How successive governments have stifled agricultural potential in Nigeria

Adeyela Ibironke Okunlola is a professor of Horticulture in the Department of Crop, Soil and Pest Management at the Federal University of Technology (FUTA), Akure. She speaks with IMOLEAYO OYEDEYI on food insecurity and spiraling inflation, among other issues in Nigeria.


IN the early post-independence era when Nigeria operated a regional government, agriculture was the backbone of the country’s economy. There was surplus of food for both consumption and exportation. But now, things have changed. How did Nigeria get to its current state?

First and foremost in Nigeria, we have always believed that things will continue to be as they used to be, contrary to a saying that says that the only permanent thing is change. The fact remains that whether we like it or not, change will always take place. And what is expected of us as a country is to prepare beforehand for the change that will come. But regrettably somehow, we never prepared for the change we are experiencing in the country at the moment. And it is often said that if we failed to plan, we plan to fail. Immediately when we discovered oil in the country, we believed the oil boom would continue and there would be free flow of money consistently.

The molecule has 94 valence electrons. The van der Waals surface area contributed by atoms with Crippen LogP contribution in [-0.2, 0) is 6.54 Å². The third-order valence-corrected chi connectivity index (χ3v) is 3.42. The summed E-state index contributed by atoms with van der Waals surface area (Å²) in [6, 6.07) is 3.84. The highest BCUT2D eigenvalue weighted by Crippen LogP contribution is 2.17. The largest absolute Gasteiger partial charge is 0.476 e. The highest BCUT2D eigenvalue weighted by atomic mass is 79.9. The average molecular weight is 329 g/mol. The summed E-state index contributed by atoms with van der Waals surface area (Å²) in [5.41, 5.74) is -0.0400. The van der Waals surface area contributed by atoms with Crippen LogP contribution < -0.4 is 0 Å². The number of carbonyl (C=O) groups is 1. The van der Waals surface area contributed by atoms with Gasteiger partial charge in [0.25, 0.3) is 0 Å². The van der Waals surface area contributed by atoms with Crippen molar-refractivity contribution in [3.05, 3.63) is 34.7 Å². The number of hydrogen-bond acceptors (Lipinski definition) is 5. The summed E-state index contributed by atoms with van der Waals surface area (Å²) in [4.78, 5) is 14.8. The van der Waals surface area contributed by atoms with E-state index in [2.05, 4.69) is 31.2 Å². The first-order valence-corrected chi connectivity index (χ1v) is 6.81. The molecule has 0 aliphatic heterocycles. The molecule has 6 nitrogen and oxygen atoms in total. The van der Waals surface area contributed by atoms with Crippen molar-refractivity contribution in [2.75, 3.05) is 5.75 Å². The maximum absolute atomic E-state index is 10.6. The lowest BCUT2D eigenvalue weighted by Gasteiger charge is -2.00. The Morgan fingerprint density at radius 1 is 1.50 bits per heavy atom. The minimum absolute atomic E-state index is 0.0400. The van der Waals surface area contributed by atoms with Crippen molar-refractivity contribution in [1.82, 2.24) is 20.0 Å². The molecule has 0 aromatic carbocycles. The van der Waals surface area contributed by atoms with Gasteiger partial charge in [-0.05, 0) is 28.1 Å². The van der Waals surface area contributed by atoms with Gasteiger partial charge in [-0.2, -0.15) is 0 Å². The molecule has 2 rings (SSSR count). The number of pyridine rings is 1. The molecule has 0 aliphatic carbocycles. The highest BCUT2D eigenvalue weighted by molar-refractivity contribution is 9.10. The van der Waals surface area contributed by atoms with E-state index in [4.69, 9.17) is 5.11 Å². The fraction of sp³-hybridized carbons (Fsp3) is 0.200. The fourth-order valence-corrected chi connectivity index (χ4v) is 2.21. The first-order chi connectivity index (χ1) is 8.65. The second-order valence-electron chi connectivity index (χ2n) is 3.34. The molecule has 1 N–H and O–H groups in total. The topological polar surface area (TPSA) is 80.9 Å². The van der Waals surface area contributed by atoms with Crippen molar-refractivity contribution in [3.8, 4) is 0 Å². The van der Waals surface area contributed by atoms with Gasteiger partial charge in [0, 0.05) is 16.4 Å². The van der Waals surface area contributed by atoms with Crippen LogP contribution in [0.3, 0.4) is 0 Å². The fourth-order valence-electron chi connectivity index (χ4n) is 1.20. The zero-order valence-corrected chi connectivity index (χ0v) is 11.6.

Even during this period when we had the oil and its money in excess, we never invested it in agriculture or planned to do the same in the near future, perhaps; we forgot then that agriculture is the core of human survival. Let’s take a look at the COVID-19 experience. When every place was shut down, the market still had to be opened because we had to eat to live. Nobody talked about clothing or any other thing except food provisions because people had to eat. Even while a ban was placed on inter-state transportation, people and vehicles conveying food items were excluded. That should tell us that agriculture is key and as old as humanity itself. But it has always been neglected just as we haven’t planned for the change that is playing out now. And this is what has brought us to this stage we are now. I just hope we have learnt our lessons and now are determined to be proactive in repositioning agriculture to the primary stage it belongs.

During our founding fathers’ days, the government in power then prioritized agriculture and invested heavily in it just because they realized that it is what can sustain us as humans and remains a core aspect of our existence. But when power changed hands and the oil boom came into the picture, the status quo changed and we started depending on importation for virtually everything we needed. We felt we had the money and just wanted to spend it all to import foreign food items at the detriment of our own home-grown products. To worsen the situation, successive governments afterwards failed to put down sustainable structures that will effectively harness our agriculture potential. Everybody just neglected agriculture and focused on oil believing that the so-called oil money can get us anything we want for years to come. But I believe series of development globally since then have proved otherwise. I do believe that was where our problem began. Even as countries all over the globe were developing their agriculture technology, we kept on retarding the development of our own agro-sector with different shades of importation. And that is why we are in our present problems.